The City of Chicago is taking to Twitter to help identify cases of food poisoning. Monica Eng of The Chicago Tribune discusses a new City wide initiative to track and connect with citizens experiencing food poisoning. Eng reports, “Since April, an automated application has been searching Twitter for posts that include the words “food poisoning” by people who identify themselves as Chicagoans. Several volunteers then contact some of those people and suggest they complete a form that goes to the Chicago Department of Public Health.” To view some of the Tweets visit @foodbornechi. The department of health can use the reports to identify which restaurants to inspect and also investigate any outbreaks. The tweets are public and may transform how plaintiff’s lawyers build class actions.
Technology is making it easier to connect food poisoning victims and detect outbreak patterns. Before social media minor cases of food poisoning would be shared with family and maybe a handful of friends. If the case was severe, then hospital staff would have record of the incident. Hospitals are helpful place to begin an investigation, but only when there are enough cases to suspect a wide spread outbreak. Time is precious in a serious outbreak. Determining the source of outbreak early is crucial to prevent further illnesses and even deaths. Social media and meta data will change how departments of health and the US Food and Drug Administration (FDA) and Centers for Disease Control (CDC) conduct investigations. But what about non-outbreak cases or cases involving only minor symptoms?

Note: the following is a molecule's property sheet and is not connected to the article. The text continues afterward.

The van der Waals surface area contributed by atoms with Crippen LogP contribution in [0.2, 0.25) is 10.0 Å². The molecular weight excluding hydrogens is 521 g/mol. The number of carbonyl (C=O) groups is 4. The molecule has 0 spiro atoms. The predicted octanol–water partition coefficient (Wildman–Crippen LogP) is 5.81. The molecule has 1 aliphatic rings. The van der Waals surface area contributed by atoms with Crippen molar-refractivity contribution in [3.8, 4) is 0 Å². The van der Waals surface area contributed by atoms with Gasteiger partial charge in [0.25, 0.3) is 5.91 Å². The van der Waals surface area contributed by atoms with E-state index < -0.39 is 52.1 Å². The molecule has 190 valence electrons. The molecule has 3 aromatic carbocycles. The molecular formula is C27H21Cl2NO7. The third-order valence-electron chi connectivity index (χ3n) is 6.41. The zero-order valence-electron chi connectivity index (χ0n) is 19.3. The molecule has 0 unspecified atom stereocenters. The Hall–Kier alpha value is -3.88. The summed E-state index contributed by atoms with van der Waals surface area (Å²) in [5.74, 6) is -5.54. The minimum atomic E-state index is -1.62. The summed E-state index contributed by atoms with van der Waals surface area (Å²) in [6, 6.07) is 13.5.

The Food Safety Modernization Act brings new litigation potential to minor bouts of food poisoning. In previous posts Food Court discussed the potential for class action litigation for minor food poisoning. In labeling lawsuits California and New York courts held minor damages when aggregated are enough to allow for litigation. Once finalized FSMA will replace generalized guidance with specific standards and activities. If an individual becomes ill and the manufacturer, distributor, or supplier (or all three) did not follow FSMA then the person can sue. Add to the formula a new ability to find similar plaintiffs who became ill from the same food and you have a perfect storm for a new wave of class actions. Plaintiffs can quickly build a class and sue for failure to follow the standards of FSMA.
The initiative in Chicago is full of exciting potential to mitigate the effect of serious outbreaks, but also forebodes a new era of litigation.